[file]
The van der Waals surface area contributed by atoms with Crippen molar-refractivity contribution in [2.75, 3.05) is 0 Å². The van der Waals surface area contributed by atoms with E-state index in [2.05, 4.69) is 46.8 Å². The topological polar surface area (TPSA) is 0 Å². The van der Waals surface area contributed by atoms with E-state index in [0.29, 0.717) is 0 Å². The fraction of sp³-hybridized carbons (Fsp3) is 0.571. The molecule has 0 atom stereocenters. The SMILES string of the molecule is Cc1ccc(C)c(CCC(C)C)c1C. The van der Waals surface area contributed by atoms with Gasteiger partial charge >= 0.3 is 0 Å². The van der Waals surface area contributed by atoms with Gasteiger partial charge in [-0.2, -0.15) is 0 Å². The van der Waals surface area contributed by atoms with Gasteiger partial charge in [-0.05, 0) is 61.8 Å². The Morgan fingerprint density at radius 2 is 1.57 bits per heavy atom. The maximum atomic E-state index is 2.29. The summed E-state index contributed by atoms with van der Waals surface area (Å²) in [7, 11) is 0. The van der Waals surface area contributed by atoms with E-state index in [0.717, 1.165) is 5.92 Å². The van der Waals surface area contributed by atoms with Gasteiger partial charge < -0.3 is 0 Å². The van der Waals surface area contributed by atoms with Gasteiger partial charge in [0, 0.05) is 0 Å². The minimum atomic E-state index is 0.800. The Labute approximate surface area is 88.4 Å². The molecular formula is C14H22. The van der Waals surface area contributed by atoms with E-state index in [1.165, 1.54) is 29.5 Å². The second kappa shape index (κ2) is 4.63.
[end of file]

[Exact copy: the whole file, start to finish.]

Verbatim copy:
The van der Waals surface area contributed by atoms with Crippen molar-refractivity contribution in [2.75, 3.05) is 0 Å². The van der Waals surface area contributed by atoms with E-state index in [2.05, 4.69) is 46.8 Å². The topological polar surface area (TPSA) is 0 Å². The van der Waals surface area contributed by atoms with E-state index in [0.29, 0.717) is 0 Å². The fraction of sp³-hybridized carbons (Fsp3) is 0.571. The molecule has 0 atom stereocenters. The SMILES string of the molecule is Cc1ccc(C)c(CCC(C)C)c1C. The van der Waals surface area contributed by atoms with Gasteiger partial charge >= 0.3 is 0 Å². The van der Waals surface area contributed by atoms with Gasteiger partial charge in [-0.2, -0.15) is 0 Å². The van der Waals surface area contributed by atoms with Gasteiger partial charge in [-0.05, 0) is 61.8 Å². The Morgan fingerprint density at radius 2 is 1.57 bits per heavy atom. The maximum atomic E-state index is 2.29. The summed E-state index contributed by atoms with van der Waals surface area (Å²) in [7, 11) is 0. The van der Waals surface area contributed by atoms with E-state index in [0.717, 1.165) is 5.92 Å². The van der Waals surface area contributed by atoms with Gasteiger partial charge < -0.3 is 0 Å². The van der Waals surface area contributed by atoms with Gasteiger partial charge in [0, 0.05) is 0 Å². The minimum atomic E-state index is 0.800. The Labute approximate surface area is 88.4 Å². The molecular formula is C14H22. The van der Waals surface area contributed by atoms with E-state index in [1.165, 1.54) is 29.5 Å². The second kappa shape index (κ2) is 4.63.